It became apparent towards the end of last year that Dustin Johnson was bound for the top of the rankings and on Sunday at Riviera he followed it through by winning the Genesis Open.
Victory lifted Johnson to world No1 for the first time in his career and he did it in magnificent style.
He was excellent all week on his way to a five-shot win that wasn’t made any easier by weather delays.
DJ is the man right now and he has shown exactly what he is capable of early in the year.
He has been a periodic winner rather than a prolific one but I expect the titles to become more regular now that he is a Major champion.
Winning the US Open last year must have done so much for his confidence.
He knows he is good enough; now the mind has been freed and the brain uncluttered he can just go out and enjoy playing.
It’s what the very best do; they are a different breed.
Johnson, 32, seems so comfortable with his game.
He gets the best out of his technique – a strong grip and a shut club face at the top of his swing – to hit the ball prodigious distances.
He is one of a number of the top 10 to show form already this year, with the Masters approaching.
It’s hard to assess whether he is a better golfer than Jordan Spieth, Rory McIlroy or Jason Day, but the competition among the leading players makes for great viewing for us.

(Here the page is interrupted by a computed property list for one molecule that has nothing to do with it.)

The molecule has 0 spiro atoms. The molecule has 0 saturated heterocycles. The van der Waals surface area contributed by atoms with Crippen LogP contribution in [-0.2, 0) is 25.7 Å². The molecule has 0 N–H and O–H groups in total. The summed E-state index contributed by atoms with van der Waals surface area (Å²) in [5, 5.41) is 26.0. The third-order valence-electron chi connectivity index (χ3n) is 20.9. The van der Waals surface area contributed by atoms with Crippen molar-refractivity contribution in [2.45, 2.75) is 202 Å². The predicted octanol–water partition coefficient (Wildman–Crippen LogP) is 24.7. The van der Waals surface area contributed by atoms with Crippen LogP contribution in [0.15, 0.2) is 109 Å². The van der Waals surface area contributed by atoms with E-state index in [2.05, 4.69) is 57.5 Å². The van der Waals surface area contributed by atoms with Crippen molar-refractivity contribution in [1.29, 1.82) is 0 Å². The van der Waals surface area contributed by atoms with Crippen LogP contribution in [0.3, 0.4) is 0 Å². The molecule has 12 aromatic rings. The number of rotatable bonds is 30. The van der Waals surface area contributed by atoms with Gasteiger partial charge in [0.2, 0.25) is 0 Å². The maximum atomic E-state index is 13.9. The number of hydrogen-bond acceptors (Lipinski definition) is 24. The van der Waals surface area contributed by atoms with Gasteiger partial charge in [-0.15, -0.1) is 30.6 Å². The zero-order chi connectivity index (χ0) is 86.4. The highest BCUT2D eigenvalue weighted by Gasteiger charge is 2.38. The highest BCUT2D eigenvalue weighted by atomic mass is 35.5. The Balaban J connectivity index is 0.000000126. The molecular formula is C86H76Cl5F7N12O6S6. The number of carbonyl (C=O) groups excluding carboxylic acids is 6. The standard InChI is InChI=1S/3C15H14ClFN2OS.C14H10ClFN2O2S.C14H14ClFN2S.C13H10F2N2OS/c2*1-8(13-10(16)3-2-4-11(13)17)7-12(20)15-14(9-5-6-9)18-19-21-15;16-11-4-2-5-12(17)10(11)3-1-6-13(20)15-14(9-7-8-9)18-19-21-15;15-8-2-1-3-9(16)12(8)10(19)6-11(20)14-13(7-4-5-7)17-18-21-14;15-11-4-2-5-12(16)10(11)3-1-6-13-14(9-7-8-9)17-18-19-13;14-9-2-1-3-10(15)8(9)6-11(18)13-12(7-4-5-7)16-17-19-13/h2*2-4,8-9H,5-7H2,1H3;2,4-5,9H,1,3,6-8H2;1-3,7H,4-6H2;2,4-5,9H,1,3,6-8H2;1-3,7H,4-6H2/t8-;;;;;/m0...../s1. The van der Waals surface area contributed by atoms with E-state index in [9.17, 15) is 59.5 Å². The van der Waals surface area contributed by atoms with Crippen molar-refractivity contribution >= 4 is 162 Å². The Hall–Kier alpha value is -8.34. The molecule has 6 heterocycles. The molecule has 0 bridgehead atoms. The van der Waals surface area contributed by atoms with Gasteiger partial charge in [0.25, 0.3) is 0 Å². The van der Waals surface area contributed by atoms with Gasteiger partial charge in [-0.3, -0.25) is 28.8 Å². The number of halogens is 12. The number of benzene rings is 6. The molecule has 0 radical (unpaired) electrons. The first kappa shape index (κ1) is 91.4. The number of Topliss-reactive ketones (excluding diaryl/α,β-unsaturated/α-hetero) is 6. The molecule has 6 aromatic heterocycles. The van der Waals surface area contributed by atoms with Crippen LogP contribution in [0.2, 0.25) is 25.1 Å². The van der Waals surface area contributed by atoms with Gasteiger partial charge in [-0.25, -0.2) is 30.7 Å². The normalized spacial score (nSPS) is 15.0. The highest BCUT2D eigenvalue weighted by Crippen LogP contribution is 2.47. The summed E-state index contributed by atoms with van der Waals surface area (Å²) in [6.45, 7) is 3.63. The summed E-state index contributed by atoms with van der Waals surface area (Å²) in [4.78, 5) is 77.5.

In the run-up to Augusta, Johnson and Spieth are certainly the two who have stepped up to the plate.
Keep an eye on Pieters
Belgian youngster Thomas Pieters caught the eye with a 63 in his final round to share second place at the Genesis Open.
That’s a great finish and the sort of performance that tells Pieters he can win on the PGA Tour. The 25-year-old is one to watch at the Honda Classic this week.
Less encouraging was Day’s display.
The Australian lost his grip on the world No1 ranking by finishing tied for 64th at Riviera, some 19 shots adrift of the man who has taken his crown.
Day has had physical problems with back injuries and vertigo, and his patchy form has to be worrying him with just six weeks until the Masters.
Lots to like in new event
I thoroughly enjoyed the inaugural World Super 6 event in Perth, from the way the innovative new format unfolded to its conclusion with a win for local favourite Brett Rumford.
Rumford played the golf of his life, not only winning the all-important final match-play element of the competition but also topping the stroke-play leaderboard after 54 holes by five shots.
He is a lovely bloke, a really good player and I am delighted for him.
He has had a difficult couple of seasons, missing a few months after a serious health scare in 2015 required him to him have part of his intestine removed, and then losing his European Tour card last year.
Thanks to this win, he is now exempt until the end of next season.
If I have one reservation about the format, it is that it would have felt harsh on Rumford if, having strolled the stroke-play, he had missed out on a significant pay-day by losing early in the match-play stage.
The end of the stroke-play on Saturday ought to mean something, beyond qualification for the next round.